Once again, Dean Symeon Symeonides has compiled his annual choice of law survey. Here is the abstract:
“This is the Twenty-Third Annual Survey of American Choice-of-Law Cases. It is written at the request of the Association of American Law Schools Section on Conflict of Laws and is intended as a service to fellow teachers and students of conflicts law, both within and outside the United States. Its purpose is to inform, rather than to advocate.
The Survey covers cases decided by American state and federal appellate courts from January 1 to December 31, 2009, and posted on Westlaw before the end of the year. Of the 1,490 conflicts cases meeting both of these parameters, the Survey focuses on those cases that may contribute something new to the development or understanding of conflicts law – and particularly choice of law.
For the conflicts afficionados, 2009 brought many noteworthy developments, including the enactment of the second choice-of-law codification for tort conflicts in the United States, and a plethora of interesting cases, such as the following:
– Several cases brought under the Alien Torts Statute (ATS) involving human rights abuses in foreign sites, including Iraq’s Abu Ghraib prison, one case denying a Bivens remedy to a victim of “extraordinary rendition,” and one case allowing an ATS action against an American pharmaceutical company for nonconsensual medical experiments on children in Nigeria;
– Two cases holding that the Holy See was amenable to suit under the tortious activity exception of the Foreign Sovereign Immunity Act for sexual abuses allegedly committed by clergymen in the United States;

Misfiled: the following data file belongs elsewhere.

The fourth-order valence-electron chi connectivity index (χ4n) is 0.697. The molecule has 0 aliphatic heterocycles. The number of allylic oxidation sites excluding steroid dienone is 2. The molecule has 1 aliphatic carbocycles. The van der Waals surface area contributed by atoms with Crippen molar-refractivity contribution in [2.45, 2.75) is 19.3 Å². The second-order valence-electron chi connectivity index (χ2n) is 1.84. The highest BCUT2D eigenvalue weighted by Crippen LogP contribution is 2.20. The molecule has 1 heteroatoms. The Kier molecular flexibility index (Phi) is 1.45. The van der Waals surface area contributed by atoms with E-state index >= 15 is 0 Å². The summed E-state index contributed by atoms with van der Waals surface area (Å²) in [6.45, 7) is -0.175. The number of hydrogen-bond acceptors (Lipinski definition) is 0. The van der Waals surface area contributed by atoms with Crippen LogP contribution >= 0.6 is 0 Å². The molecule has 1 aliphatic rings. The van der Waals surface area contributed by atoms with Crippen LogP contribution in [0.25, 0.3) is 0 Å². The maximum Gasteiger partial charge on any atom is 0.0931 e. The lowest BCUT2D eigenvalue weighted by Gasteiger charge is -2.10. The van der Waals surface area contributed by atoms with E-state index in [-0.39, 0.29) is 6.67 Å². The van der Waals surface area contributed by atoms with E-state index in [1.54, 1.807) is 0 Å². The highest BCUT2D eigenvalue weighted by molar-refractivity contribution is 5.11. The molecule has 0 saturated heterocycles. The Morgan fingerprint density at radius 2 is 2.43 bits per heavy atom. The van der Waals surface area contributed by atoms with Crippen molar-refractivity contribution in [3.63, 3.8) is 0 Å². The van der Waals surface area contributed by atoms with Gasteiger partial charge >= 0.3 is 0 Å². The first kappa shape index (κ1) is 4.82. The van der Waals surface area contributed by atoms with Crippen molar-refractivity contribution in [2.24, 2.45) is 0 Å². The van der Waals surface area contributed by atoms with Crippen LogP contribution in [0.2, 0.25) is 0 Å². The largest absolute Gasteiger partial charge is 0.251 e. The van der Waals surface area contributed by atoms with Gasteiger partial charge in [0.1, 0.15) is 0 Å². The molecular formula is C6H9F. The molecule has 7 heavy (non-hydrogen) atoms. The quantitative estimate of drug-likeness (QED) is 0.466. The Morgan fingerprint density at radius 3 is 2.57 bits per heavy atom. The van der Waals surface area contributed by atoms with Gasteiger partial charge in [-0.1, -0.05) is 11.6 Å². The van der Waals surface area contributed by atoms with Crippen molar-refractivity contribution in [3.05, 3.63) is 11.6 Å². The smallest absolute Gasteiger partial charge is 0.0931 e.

– Two cases declaring unconstitutional two California statutes (dealing with Nazi looted artwork and the Armenian Genocide, respectively) as infringing on the Federal Government’s exclusive power over foreign affairs;
– Several cases dealing with the recognition of same-sex marriages and their implications on issues of parentage, adoption, and child custody; Several cases striking down (and a few enforcing) class-action or class-arbitration waivers in consumer contracts;
– A Minnesota case holding that Panama’s blocking statute did not prevent dismissal on forum non conveniens grounds an action arising from events occurring in Panama; and
– A case of legal malpractice for mishandling a conflicts issue, a case involving alienation of affections and “criminal conversation,” and the usual assortment of tort, product liability, and statute of limitation conflicts.”
The full survey is available for free here.
Thanks to Dean Symeonides for providing this valuable resource on the state of American conflicts law.